All quality groups use expert panels. But who is an expert and what standards do they use? “Despite the rise of science in winemaking, most wines are judged and evaluated on an entirely subjective basis,” lamented Menke. (Menke recently left Penn State to take a Colorado State University post.)

Steven Menke
Penn State Enology Extension Agent Stephen Menke has recently moved to Colorado State University and taken a position as an associate professor of enology.
Menke’s solution, cribbed from the food industry and from controls common at large wineries, is to train and certify a panel to detect wine faults. That panel, alongside an expert panel, evaluates voluntarily submitted Pennsylvania wines, eager to get the quality seal. Right now, they are declaring wines “fault free,” but he’d like to see qualitative measures in the future that will reward outstanding wines.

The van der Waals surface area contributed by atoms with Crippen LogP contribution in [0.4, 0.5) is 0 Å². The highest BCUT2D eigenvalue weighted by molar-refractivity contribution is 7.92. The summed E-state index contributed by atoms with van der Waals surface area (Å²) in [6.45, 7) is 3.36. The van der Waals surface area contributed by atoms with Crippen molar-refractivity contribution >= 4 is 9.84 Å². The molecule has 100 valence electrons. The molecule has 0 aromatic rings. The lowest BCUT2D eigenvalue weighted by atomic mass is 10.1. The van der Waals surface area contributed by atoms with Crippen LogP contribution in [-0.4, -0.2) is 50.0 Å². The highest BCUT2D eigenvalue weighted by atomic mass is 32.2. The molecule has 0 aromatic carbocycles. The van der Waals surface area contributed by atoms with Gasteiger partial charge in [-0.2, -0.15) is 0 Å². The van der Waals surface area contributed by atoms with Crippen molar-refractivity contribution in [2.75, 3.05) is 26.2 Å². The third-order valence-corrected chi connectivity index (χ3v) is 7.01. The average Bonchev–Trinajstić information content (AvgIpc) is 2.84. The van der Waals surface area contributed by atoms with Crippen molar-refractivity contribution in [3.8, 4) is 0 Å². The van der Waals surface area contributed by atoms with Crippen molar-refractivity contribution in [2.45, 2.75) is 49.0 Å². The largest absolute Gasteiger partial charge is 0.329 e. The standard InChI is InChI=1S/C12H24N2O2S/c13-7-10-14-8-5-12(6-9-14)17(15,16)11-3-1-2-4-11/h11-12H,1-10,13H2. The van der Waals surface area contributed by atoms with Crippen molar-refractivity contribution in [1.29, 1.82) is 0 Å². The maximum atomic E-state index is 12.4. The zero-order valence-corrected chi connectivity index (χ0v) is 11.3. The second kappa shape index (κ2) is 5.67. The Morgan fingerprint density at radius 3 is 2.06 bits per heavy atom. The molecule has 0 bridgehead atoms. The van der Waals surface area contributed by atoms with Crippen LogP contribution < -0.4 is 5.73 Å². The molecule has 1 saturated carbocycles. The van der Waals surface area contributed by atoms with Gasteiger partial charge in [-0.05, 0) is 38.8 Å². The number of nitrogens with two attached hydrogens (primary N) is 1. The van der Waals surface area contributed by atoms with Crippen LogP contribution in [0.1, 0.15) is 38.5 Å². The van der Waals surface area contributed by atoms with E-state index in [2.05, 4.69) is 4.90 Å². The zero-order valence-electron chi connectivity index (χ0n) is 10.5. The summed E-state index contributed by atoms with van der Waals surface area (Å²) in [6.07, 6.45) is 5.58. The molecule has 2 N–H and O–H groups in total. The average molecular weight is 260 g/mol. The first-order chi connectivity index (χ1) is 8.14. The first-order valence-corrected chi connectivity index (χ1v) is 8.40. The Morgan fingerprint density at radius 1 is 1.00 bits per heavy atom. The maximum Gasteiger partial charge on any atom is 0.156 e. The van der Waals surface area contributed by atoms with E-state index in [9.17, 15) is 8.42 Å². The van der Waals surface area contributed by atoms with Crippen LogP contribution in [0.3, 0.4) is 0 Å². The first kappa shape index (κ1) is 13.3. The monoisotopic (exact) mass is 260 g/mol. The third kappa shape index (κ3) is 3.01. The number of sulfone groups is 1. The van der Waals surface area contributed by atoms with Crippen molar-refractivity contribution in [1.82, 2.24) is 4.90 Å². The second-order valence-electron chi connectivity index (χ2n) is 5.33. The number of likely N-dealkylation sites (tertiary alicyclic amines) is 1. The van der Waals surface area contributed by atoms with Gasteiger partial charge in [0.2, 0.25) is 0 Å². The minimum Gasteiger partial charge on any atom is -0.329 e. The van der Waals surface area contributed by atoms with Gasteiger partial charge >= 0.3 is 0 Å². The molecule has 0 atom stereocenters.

When Menke shared his plan with other enology extension agents, they thought it was a great idea but too costly and not that worthwhile. Menke’s innovation: make panelists, rather than cash-strapped programs, pay for the training. “The training is worth it to winemakers, wine writers, and others,” he said. Since he couldn’t hand pick the panelists, he couldn’t keep me out. Based in Pennsylvania, I’ve frequently judged - and enjoy - regional wines and saw this as a chance to pitch in.

Getting A Nose for Taste Sense

I once attended Menke’s seminar on “sensory echoes”, which showed how foods and wine flavors influence each other. Menke grew up on a farm in Nebraska, earned a Ph.D. in biological chemistry and worked for an Arizona winery and a Canadian brewery. He served as state enologist in Illinois before landing at Penn State University four years ago. In addition to enology and sensory and perception, he can tell a start-up winery owner what sort of compressor they will need to get salvaged dairy chillers working.